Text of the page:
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The growing use of SARMs in the UK

SARMs are performance-enhancing drugs discovered in the late 1990s which are seeing a substantial rise in use among bodybuilders and athletes - and for obvious reasons. Selective Androgen Receptor Modulators (SARMs) are a class of therapeutic compounds; each SARM has slightly different effects, but to various extents they all promote muscle growth, shedding body fat, and bone density - as well as aiding post-workout recovery

Because of their selective action on the androgen receptor, SARMs have many of the same effects as steroids without the same side effects. Overall, it's no wonder they're increasingly popular among bodybuilders across the North East - but they may not be the right choice for everyone.

World Anti-Doping Agency and SARMs
Due to their known ability to promote muscle growth as well as improve athletic performance, SARMs are used by atheletes such as bodybuilders who want to improve their lean muscle mass, strength, and stamina. SARMs effectiveness is further confirmed by the fact they have been banned from competitive sports by the World Anti-Doping Agency (WADA), meaning they shouldn't be taken by any kind of professional athelete.

Team GB found out as much the hard way when British athlete Chijindu Ujah tested positive for two SARMs - MK-2866 and S-23 - following his participation in the men's 4x100m relay race at the Tokyo 2020 race. As a result, Ujah and his three teammates were promptly stripped of the silver medal they had won after narrowly losing the race to Italys team. Its worth noting that Ujah was later found to have ingested SARMs unknowingly through some supplements that were purchased via a general online marketplace.

A statement from the British Olympic Association read, On behalf of everyone in British sport we unreservedly apologise to the athletes whose moment was lost in Tokyo due to the actions of Ujah. We are also disappointed for the three colleagues of Ujah who, through no fault of their own, will now lose their silver medals.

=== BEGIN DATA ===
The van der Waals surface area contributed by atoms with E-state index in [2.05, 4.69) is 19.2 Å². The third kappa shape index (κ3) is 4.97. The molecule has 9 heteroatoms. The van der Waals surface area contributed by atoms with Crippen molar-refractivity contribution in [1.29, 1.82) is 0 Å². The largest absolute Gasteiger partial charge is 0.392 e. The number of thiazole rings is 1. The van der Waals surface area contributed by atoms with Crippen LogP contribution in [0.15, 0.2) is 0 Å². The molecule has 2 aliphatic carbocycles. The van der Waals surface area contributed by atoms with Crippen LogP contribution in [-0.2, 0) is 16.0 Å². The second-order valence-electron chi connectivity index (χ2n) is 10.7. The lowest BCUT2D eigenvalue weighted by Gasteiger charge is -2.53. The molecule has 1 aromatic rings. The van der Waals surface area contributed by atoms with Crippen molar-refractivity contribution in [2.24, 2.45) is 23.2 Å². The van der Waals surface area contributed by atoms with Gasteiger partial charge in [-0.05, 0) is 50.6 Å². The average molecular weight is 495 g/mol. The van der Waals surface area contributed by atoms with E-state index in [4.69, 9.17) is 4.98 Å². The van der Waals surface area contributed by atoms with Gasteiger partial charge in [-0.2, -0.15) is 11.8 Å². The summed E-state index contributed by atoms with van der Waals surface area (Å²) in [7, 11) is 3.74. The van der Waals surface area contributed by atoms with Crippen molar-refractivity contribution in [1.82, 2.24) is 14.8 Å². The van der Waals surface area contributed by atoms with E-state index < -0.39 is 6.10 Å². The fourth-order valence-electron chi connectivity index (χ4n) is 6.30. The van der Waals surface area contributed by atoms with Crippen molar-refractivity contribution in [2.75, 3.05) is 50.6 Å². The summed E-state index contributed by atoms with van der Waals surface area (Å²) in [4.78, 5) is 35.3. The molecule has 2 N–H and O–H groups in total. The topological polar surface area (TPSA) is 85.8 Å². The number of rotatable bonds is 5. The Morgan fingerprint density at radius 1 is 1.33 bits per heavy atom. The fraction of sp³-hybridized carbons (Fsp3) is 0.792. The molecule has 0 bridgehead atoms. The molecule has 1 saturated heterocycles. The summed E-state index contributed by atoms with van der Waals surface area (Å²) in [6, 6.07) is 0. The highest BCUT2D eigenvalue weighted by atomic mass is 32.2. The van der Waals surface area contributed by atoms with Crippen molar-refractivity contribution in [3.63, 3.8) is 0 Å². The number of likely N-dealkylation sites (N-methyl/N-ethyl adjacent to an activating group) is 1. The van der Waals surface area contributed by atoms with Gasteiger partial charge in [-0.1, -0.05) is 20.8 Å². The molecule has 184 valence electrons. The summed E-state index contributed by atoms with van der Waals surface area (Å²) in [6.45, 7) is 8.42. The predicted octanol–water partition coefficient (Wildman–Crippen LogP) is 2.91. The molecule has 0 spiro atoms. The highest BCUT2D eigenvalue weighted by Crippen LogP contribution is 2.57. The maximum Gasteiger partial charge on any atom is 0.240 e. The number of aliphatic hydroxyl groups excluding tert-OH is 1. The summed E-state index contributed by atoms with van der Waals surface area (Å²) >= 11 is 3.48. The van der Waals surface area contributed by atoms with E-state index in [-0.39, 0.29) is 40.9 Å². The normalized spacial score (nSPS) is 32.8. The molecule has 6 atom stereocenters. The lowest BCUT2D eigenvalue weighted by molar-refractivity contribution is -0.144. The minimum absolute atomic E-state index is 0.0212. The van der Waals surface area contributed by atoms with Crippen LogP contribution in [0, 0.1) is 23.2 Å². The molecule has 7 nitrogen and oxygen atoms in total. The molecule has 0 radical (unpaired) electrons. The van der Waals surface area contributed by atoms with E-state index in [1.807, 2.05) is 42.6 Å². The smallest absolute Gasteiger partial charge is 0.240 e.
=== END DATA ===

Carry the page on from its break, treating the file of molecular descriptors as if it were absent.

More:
It follows that SARMs should not be taken by professional athletes taking part in competitions, as the consequences on their careers may be dire. This includes bodybuilders, as the International Federation of Bodybuilding and Fitness (IFBB) is a signatory of the World Anti-Doping Code (WADC). Anybody taking part in a competition should be aware of the fact that testing positive for SARMs is certain to lead to disqualification and perhaps even a ban.

SARMs and amateurs
Research published in 2022 reveals that a 2021 online based randomised response technique (RRT) survey found that 2.7% of male gym-goers in the Netherlands have used SARMs specifically. The real figure is likely higher than these results suggest, as usage is commonly under-reported.

Analysis of social media trends suggests just that, SARMs usage is growing. Google trends analytics for the term SARMs suggest that SARMs search interest is at an all-time high, the study added. A keyword search for SARMs on the trending social media platform, TikTok, produced numerous videos totaling more than 115 million views on June 2nd, 2021. This represents a more than 50% month-to-month growth from the 67.7 million views observed on May 2nd, 2021.

There is no doubt that SARMs are growing in popularity. There is a growing body of research which supports the increased safety of SARMs compared to anabolic steroids. This however highlights the need for better information on SARMs, so that users can make informed choices backed the most recent scientific evidence.

Buying from specialised ethical sellers like SARMS UK guarantees that buyers know exactly what they're getting - unlike Chijindu Ujah, who was unlucky enough to lose an Olympic medal over one ill-advised purchase online.

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